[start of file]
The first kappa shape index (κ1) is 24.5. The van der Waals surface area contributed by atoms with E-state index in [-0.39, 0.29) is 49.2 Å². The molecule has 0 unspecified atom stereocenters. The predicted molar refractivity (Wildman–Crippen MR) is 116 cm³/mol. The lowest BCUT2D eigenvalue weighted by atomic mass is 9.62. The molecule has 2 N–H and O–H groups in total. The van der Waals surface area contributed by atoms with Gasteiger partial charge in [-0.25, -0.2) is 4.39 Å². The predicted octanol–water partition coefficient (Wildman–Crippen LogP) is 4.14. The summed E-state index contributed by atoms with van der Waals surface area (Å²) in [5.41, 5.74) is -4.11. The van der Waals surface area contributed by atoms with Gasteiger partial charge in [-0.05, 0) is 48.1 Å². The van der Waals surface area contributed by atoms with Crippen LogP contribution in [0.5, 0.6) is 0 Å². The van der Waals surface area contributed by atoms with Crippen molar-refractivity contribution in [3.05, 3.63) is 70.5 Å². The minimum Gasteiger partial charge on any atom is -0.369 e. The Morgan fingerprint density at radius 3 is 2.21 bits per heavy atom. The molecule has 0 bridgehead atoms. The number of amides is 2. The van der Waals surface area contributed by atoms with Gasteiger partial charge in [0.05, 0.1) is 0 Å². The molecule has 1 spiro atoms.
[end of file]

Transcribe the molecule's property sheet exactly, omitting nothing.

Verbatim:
The first kappa shape index (κ1) is 24.5. The van der Waals surface area contributed by atoms with E-state index in [-0.39, 0.29) is 49.2 Å². The molecule has 0 unspecified atom stereocenters. The predicted molar refractivity (Wildman–Crippen MR) is 116 cm³/mol. The lowest BCUT2D eigenvalue weighted by atomic mass is 9.62. The molecule has 2 N–H and O–H groups in total. The van der Waals surface area contributed by atoms with Gasteiger partial charge in [-0.25, -0.2) is 4.39 Å². The predicted octanol–water partition coefficient (Wildman–Crippen LogP) is 4.14. The summed E-state index contributed by atoms with van der Waals surface area (Å²) in [5.41, 5.74) is -4.11. The van der Waals surface area contributed by atoms with Gasteiger partial charge in [-0.05, 0) is 48.1 Å². The van der Waals surface area contributed by atoms with Crippen LogP contribution in [0.5, 0.6) is 0 Å². The van der Waals surface area contributed by atoms with Crippen molar-refractivity contribution in [3.05, 3.63) is 70.5 Å². The minimum Gasteiger partial charge on any atom is -0.369 e. The Morgan fingerprint density at radius 3 is 2.21 bits per heavy atom. The molecule has 0 bridgehead atoms. The number of amides is 2. The van der Waals surface area contributed by atoms with Gasteiger partial charge in [0.05, 0.1) is 0 Å². The molecule has 1 spiro atoms.